Unlike normal people, a narcissist prefers negative attention over no attention, and their abuser is seen as their savior–the one person in the world who can give them the attention they so crave. M. Scott Peck, in his book “People of the Lie,” described such a relationship. Harley was a weak man in thrall to his evil, mean wife Sarah, who constantly berated and belittled him and ordered him around, while Harley just whined pitifully about how badly Sarah treated him but seemed to do nothing about it or have any real desire to stop her abuse. He had no intention of leaving her. He told Dr. Peck he “needed” Sarah. Of course he did–Sarah was his sole source of narcissistic supply (because she had made sure he was cut off from anyone else). Dr. Peck speculated that Harley, although complaining incessantly about his wife’s abuse, actually seemed to want it, and he wondered if he might have been a little “evil” himself, which was what might have attracted him to someone like Sarah in the first place.
I see this same situation in my father, who has always been codependent on MN women, and allows these women to make all his decisions for him. He has always been weaker and more codependent than the domineering, controlling women he married.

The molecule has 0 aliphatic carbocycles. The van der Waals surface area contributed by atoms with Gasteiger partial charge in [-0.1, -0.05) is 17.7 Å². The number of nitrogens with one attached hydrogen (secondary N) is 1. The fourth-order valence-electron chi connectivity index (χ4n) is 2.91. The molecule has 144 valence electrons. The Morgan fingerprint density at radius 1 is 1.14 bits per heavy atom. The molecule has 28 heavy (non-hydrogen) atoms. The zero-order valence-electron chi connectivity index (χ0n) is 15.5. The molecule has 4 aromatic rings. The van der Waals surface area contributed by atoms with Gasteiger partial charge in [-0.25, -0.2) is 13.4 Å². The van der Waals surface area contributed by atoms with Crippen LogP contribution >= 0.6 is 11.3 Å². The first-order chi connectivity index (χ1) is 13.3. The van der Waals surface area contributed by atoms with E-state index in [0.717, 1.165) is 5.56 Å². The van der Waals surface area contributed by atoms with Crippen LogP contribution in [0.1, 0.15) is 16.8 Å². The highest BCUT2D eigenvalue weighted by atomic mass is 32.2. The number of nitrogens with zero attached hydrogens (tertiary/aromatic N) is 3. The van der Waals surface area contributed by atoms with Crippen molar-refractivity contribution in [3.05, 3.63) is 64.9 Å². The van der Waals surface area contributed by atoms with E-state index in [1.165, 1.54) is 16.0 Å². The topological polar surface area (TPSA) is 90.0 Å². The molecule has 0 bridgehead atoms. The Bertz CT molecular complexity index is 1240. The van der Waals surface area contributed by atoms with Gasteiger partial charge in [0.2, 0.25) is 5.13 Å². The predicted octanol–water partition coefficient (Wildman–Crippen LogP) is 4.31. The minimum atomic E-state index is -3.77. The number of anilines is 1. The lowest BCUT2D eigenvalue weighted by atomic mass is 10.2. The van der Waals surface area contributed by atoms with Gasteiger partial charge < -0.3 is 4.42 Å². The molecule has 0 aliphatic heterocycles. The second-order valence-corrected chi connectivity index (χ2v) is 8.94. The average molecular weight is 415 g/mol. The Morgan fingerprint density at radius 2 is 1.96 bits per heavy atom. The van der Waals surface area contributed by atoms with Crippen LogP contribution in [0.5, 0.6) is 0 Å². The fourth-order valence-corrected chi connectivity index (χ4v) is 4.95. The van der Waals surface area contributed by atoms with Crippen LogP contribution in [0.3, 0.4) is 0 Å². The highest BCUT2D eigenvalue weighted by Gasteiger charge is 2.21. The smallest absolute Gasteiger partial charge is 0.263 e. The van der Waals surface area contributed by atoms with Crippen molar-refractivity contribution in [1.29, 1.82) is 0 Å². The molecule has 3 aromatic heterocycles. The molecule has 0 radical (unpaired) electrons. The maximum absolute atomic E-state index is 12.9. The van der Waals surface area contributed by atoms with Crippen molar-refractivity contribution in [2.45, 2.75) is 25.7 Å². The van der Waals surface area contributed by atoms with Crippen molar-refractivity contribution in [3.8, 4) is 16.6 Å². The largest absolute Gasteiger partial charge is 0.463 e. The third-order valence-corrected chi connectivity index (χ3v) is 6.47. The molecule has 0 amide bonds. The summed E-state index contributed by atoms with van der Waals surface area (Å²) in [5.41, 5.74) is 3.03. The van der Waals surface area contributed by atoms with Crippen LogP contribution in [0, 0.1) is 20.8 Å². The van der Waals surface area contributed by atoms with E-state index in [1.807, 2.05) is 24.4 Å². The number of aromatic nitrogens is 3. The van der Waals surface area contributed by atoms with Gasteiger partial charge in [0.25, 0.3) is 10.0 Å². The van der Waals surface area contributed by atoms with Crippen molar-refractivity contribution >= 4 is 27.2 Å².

A friend of mine, a survivor of narcissistic abuse who also has a blog, tells the story of an aunt of hers, living in abject poverty, who was scapegoated and belittled by every other family member, most of them highly malignant narcissists. She was tolerated at family events but outside of that, no one would have anything to do with her. You feel sorry for this impoverished, lonely, maltreated aunt–until you keep reading and find out that she is a malignant narcissist herself–of the “needy” variety.
Most people think of narcissists as cagey, cunning, selfish sociopaths who get everything they want by ruthlessly stomping all over others to reach the pinnacles of financial and professional success, even if that involves a life of crime. But there are many narcissists who are not successful, and in fact are dirt poor. These are what I call “needy narcissists”–people who mooch off of others, using others’ goodwill and generosity without ever giving anything back in return. They whine to anyone who will listen about how their sorry circumstances are everyone’s fault but their own. They demand pity and constant attention. They act entitled. They cry and try to elicit your guilt. They might steal from you. They’ll start a smear campaign against you if you don’t give in to their demands. Sometimes they find ways to get government assistance–such as disability–by faking or exaggerating a disorder so they don’t have to take responsibility for themselves.